The recent VIP Art Fair, a virtual fair for top-end galleries and high-price artworks, which was unfortunately plagued by technical glitches, relaunched the question of whether fine art really can be successfully sold online?
The latest online art venture in the news is the newly launched Google Art Project. This is a collaborative partnership between Google and 17 of the world’s leading arts organisations, such as the Tate Britain, the National Gallery and the Met in New York.
Google's project enables anyone with access to sufficiently speedy Internet to take a virtual 360 degree tour of the participating galleries. Alternatively, choose to enjoy selected invidual artworks in high resolution, zooming in to view minute details.
Those of you who know and like Google Street View will be comfortable with navigating round these galleries online.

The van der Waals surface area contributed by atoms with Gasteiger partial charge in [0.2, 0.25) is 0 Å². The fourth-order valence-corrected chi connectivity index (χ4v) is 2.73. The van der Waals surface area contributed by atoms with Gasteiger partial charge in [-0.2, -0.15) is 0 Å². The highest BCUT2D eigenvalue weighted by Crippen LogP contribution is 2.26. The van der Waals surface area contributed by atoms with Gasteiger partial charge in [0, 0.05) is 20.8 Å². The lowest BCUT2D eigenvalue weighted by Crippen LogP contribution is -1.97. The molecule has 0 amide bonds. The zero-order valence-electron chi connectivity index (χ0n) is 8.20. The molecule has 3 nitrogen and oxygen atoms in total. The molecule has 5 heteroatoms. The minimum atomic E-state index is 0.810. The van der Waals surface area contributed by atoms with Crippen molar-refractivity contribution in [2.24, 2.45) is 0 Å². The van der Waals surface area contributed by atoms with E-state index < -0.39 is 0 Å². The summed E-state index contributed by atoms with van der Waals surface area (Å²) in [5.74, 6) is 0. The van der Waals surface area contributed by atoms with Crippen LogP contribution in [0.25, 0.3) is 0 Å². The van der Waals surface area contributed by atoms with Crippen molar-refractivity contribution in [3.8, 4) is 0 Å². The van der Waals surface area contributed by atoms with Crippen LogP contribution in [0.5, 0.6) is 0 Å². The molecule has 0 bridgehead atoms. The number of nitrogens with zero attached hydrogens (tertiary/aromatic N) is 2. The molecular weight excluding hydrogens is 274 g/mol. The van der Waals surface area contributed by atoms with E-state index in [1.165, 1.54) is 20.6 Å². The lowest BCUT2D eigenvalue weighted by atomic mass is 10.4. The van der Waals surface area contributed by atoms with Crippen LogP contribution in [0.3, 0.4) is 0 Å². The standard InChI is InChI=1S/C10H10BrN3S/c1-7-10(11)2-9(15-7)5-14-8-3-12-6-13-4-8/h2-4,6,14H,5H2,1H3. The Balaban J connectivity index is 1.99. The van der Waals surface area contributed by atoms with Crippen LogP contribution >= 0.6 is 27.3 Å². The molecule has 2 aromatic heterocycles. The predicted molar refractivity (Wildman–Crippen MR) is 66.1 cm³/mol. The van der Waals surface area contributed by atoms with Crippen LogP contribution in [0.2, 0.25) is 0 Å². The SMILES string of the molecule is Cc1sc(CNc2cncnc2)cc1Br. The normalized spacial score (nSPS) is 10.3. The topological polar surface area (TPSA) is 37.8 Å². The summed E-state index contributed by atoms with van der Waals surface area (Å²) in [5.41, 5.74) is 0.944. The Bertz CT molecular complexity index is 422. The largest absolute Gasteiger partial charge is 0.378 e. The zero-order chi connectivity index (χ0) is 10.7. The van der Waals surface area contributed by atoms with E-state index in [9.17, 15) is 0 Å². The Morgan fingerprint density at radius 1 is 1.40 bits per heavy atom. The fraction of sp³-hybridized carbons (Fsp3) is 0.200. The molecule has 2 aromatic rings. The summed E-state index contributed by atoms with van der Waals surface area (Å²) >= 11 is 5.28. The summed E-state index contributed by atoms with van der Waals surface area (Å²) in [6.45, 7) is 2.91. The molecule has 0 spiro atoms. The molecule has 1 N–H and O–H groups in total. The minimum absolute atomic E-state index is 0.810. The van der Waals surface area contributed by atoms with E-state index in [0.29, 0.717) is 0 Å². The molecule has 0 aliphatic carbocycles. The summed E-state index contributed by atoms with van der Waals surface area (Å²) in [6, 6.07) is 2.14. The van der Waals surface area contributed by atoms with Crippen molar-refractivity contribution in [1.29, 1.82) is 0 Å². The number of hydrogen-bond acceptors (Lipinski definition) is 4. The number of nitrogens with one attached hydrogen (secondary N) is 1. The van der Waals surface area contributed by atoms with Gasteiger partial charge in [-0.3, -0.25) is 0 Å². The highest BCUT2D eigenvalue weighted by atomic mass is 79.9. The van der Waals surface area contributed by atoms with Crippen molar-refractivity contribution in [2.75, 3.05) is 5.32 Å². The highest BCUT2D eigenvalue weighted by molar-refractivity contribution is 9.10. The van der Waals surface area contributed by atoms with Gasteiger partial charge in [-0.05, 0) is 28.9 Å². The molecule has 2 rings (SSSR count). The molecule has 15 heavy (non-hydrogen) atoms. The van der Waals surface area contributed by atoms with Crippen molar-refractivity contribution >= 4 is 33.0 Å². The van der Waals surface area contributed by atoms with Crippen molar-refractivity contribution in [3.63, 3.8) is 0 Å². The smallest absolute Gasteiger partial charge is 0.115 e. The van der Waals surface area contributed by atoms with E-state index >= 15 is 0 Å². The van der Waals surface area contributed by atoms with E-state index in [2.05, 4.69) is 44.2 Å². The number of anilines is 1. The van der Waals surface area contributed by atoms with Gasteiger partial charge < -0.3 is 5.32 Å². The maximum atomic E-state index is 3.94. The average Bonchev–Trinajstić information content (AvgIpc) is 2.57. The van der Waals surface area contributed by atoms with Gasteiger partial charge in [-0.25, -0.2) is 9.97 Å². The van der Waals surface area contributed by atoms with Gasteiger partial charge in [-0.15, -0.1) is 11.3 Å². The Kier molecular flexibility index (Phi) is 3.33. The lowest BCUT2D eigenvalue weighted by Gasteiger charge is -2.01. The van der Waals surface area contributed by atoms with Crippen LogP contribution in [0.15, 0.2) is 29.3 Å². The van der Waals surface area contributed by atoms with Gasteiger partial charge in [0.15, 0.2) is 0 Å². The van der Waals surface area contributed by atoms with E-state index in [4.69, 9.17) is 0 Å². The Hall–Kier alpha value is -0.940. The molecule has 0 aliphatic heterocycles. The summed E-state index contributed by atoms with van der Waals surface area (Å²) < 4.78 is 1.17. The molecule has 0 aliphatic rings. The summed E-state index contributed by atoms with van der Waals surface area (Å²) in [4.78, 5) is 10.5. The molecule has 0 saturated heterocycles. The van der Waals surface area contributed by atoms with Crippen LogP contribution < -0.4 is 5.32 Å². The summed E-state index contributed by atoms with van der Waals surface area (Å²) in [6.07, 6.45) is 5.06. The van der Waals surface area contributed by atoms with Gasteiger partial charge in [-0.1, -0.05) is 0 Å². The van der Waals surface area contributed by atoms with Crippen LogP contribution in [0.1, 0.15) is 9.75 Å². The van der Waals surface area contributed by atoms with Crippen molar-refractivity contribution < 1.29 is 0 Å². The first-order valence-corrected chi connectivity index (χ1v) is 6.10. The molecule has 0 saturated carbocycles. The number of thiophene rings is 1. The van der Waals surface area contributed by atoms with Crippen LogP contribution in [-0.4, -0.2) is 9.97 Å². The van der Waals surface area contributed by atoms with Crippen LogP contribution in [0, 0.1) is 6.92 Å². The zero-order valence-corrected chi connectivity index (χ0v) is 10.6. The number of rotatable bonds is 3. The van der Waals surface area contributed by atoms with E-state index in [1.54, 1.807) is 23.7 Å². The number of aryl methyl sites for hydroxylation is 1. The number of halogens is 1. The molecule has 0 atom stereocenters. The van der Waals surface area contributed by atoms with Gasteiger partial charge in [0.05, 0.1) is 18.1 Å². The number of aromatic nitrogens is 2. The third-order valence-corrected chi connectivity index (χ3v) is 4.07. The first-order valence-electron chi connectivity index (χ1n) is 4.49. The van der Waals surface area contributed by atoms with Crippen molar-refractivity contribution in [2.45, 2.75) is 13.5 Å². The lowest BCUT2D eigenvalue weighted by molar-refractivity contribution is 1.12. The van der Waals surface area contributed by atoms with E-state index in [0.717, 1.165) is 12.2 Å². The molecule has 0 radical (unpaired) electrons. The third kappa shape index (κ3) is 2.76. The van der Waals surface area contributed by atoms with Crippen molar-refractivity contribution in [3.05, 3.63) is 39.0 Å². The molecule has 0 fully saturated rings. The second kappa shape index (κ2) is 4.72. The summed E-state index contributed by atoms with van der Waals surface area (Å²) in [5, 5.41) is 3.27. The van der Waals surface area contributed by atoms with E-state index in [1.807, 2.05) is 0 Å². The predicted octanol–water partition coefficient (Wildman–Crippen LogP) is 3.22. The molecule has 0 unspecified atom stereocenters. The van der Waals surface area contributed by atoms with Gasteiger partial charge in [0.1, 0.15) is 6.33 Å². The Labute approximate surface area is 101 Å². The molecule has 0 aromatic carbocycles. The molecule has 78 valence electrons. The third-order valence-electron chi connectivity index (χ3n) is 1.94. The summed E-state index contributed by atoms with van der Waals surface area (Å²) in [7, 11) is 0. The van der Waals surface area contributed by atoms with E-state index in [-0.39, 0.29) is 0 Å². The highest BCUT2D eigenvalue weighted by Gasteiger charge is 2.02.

This evening I tried out Google Art Project from the comfort of my office. I took a trip to Museum Kampa in the Czech Republic and took a very close look at 'The Cathedral' by František Kupka. Then I popped into Tate Britain to see 'No Woman, No Cry' by Chris Ofili. And wow, the detail is amazing! Plus, no queues, no crowds and no tired feet.
Of course, this online viewing is no substitute for visiting the galleries and experiencing all that superb art in person. But as I am unlikely to physically visit Museum Kampa anytime soon, now at least I have an opportunity to discover some of its treasures, if only from a virtual distance.
Visit Google Art Project
Let me know what you think about Google Art Project.
Photo credit: No Woman, No Cry by Chris Ofili. Courtesy of Google Art Project